Subsequent to his indictment, Plaintiff eventually entered the Pre-Trial Intervention program (“PTI”). Plaintiff claims that his entry into PTI was delayed either because he is disabled or because he is believed to be disabled, stating that the court system and actors within it do not allow people with “mental illness” to participate in PTI, but rather must take part in “mental illness probation” instead, which is less favorable to criminal defendants than PTI is, as mental illness probation results in a conviction, whereas PTI does not. [SAC at 34.][4]

         Plaintiff complains that certain actions taken against him in the course of his arrest and the ensuing criminal case constituted violations of his rights and/or disability discrimination. Plaintiff claims that he was discriminated against, retaliated against, and harassed because he is disabled, in violation of the Americans with Disabilities Act (“ADA”), the Rehabilitation Act (“RA”), and the New Jersey Law Against Discrimination (“NJLAD”). Id. at 29-36. Plaintiff claims that he is “a qualified person with disabilities. Specifically, he has various developmental disabilities, Neurofibromatosis Type I and cerebral palsy[.]” Id. at 2. He also claims that the retaliation has violated his First Amendment rights. Id. at 30.

         With regard to his claims under 42 U.S.C. § 1983 and the analogous New Jersey Civil Rights Law, Plaintiff claims that the facts in the SAC “have intimidated Brett from exercising numerous Constitutional Rights including, but not limited to, Free Speech, Redress of Grievances (1), 2 Amendment Rights, [5] the Right to be free from illegal searches and seizures (4th), Right to Counsel (5th Amendment), and to be free from cruel and unusual punishment (8th), and Due Process Rights and the right to disability advocacy without retaliation for a given cause for which he may advocate. Specifically, the defendant have violated Brett's rights of Due Process and Equal Protection Rights under the 14th Amendment itself and these amendments by incorporation: 1st, 2nd, 4th, 5th, and 8th Amendments.” Id. at 37. Plaintiff claims municipal liability pursuant to Monell v. Dep't of Soc. Servs., 436 U.S. 658 (1978). Id. ¶¶ 54-55, 64-65, 67.

         Plaintiff requests compensatory damages, equitable remedies, and also asserts a claim under the New Jersey Declaratory Judgment Act, whereupon he requests a variety of specific equitable remedies. Id. at 39-42.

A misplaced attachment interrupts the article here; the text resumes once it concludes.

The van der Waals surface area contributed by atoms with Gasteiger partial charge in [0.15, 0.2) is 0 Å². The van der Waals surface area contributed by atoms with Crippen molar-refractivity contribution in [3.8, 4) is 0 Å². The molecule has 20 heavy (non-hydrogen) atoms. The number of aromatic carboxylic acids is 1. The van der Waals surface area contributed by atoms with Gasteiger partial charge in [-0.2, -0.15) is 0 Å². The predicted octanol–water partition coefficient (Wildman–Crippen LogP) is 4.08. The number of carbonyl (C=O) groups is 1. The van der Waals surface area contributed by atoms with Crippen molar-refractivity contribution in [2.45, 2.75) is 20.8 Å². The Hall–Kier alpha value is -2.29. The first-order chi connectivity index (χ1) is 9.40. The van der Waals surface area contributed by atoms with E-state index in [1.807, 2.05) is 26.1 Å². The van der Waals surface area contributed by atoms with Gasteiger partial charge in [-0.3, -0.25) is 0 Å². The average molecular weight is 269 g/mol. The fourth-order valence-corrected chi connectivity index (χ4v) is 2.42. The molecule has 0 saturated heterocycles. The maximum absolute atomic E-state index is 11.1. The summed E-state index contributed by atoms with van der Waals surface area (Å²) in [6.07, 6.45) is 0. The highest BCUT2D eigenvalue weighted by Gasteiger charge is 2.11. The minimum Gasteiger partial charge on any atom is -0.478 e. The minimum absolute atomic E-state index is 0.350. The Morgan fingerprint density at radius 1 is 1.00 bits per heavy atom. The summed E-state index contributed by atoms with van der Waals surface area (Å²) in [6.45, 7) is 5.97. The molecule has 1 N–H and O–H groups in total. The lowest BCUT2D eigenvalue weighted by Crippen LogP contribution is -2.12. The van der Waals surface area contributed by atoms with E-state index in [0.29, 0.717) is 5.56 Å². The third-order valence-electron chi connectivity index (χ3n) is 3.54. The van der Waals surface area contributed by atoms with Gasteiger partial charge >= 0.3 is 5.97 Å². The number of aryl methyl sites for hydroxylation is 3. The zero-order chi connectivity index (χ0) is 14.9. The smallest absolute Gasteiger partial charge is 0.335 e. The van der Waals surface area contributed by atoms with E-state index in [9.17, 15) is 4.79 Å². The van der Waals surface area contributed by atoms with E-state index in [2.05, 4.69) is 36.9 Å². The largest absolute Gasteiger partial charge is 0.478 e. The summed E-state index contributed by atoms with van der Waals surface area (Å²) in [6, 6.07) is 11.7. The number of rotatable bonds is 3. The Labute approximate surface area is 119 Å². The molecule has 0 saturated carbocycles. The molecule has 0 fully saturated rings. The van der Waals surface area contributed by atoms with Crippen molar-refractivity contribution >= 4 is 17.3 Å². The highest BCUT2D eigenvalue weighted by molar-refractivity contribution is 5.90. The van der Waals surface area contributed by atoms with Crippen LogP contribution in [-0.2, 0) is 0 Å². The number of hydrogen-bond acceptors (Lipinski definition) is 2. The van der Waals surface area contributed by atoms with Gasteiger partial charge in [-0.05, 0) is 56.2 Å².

B. Procedural Background

         The Court notes at the outset that, at all times during the pendency of this litigation, Plaintiff has been represented by licensed counsel, Thomas B. Duffy, Esq., who is also Plaintiff's father. Plaintiff is therefore not subject to the generous pleading standards afforded to plaintiffs proceeding pro se, see generally Erickson v. Pardus, 551 U.S. 89, 94 (2007)(“A document filed pro se is to be liberally construed,' and ‘a pro se complaint, however inartfully pleaded, must be held to less stringent standards than formal pleadings drafted by lawyers[.]'”)(internal citations omitted).

         Although Plaintiff claims that he has a qualified disability, there is no suggestion in the SAC that Plaintiff is, with regard to this action, a minor or incompetent person, either with, Fed.R.Civ.P. 17(c)(1), or without, Fed.R.Civ.P. 17(c)(2), a representative.

         Plaintiff's submissions, including the SAC, the Response in Opposition, and the Motion to Amend, are all then assessed according to the general standards required of licensed attorneys in both the Local Rules and the Federal Rules of Civil Procedure, including Fed.R.Civ.P. 11(b). See Chan v. FIA Card Svcs., No. SACV 10-1300 DOC (JCx), 2010 WL 11558108, at *4 n.2 (C.D. Cal. Oct. 28, 2010)(“The Court further notes that Plaintiff is not pro se but is represented by counsel presumably capable of understanding the elements of [a statutory claim] and alleging appropriate facts in support of this claim.”) Notwithstanding certain provisions in the SAC (see, e.g., Docket Item 21 at 30, claiming a First Amendment violation because a defendant “has kept both Father and Son Duffy from speaking or advocating for people with disabilities”), the Court further notes that Plaintiff's counsel is not a party to this action and the Court does not understand him to assert violations of his own rights, nor any claims as the parent, representative, guardian, or guardian ad litem of Plaintiff.

         Plaintiff initially filed this action in New Jersey state court, in the Law Division of Cumberland County [Docket Item 1-2 at 2] and filed an amended complaint in state court (styled as the First Amended Complaint, id.), ...